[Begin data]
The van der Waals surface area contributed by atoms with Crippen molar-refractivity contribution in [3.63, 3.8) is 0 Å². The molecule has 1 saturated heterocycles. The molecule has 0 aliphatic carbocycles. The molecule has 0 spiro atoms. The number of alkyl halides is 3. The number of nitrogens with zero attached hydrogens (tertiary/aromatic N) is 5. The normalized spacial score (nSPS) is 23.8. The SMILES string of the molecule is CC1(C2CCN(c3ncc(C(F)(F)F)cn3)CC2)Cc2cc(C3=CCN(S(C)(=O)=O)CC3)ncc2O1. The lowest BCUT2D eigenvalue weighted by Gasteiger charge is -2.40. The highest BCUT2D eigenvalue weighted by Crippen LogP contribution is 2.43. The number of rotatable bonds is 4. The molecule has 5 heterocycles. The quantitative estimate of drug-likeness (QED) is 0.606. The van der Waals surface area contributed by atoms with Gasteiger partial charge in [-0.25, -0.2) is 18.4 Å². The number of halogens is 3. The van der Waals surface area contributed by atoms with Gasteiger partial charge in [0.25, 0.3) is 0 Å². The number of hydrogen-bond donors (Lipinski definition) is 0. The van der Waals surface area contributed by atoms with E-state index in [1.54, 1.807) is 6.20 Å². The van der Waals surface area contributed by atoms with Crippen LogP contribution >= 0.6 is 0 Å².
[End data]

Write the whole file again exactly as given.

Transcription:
The van der Waals surface area contributed by atoms with Crippen molar-refractivity contribution in [3.63, 3.8) is 0 Å². The molecule has 1 saturated heterocycles. The molecule has 0 aliphatic carbocycles. The molecule has 0 spiro atoms. The number of alkyl halides is 3. The number of nitrogens with zero attached hydrogens (tertiary/aromatic N) is 5. The normalized spacial score (nSPS) is 23.8. The SMILES string of the molecule is CC1(C2CCN(c3ncc(C(F)(F)F)cn3)CC2)Cc2cc(C3=CCN(S(C)(=O)=O)CC3)ncc2O1. The lowest BCUT2D eigenvalue weighted by Gasteiger charge is -2.40. The highest BCUT2D eigenvalue weighted by Crippen LogP contribution is 2.43. The number of rotatable bonds is 4. The molecule has 5 heterocycles. The quantitative estimate of drug-likeness (QED) is 0.606. The van der Waals surface area contributed by atoms with Gasteiger partial charge in [-0.25, -0.2) is 18.4 Å². The number of halogens is 3. The van der Waals surface area contributed by atoms with Gasteiger partial charge in [0.25, 0.3) is 0 Å². The number of hydrogen-bond donors (Lipinski definition) is 0. The van der Waals surface area contributed by atoms with E-state index in [1.54, 1.807) is 6.20 Å². The van der Waals surface area contributed by atoms with Crippen LogP contribution >= 0.6 is 0 Å².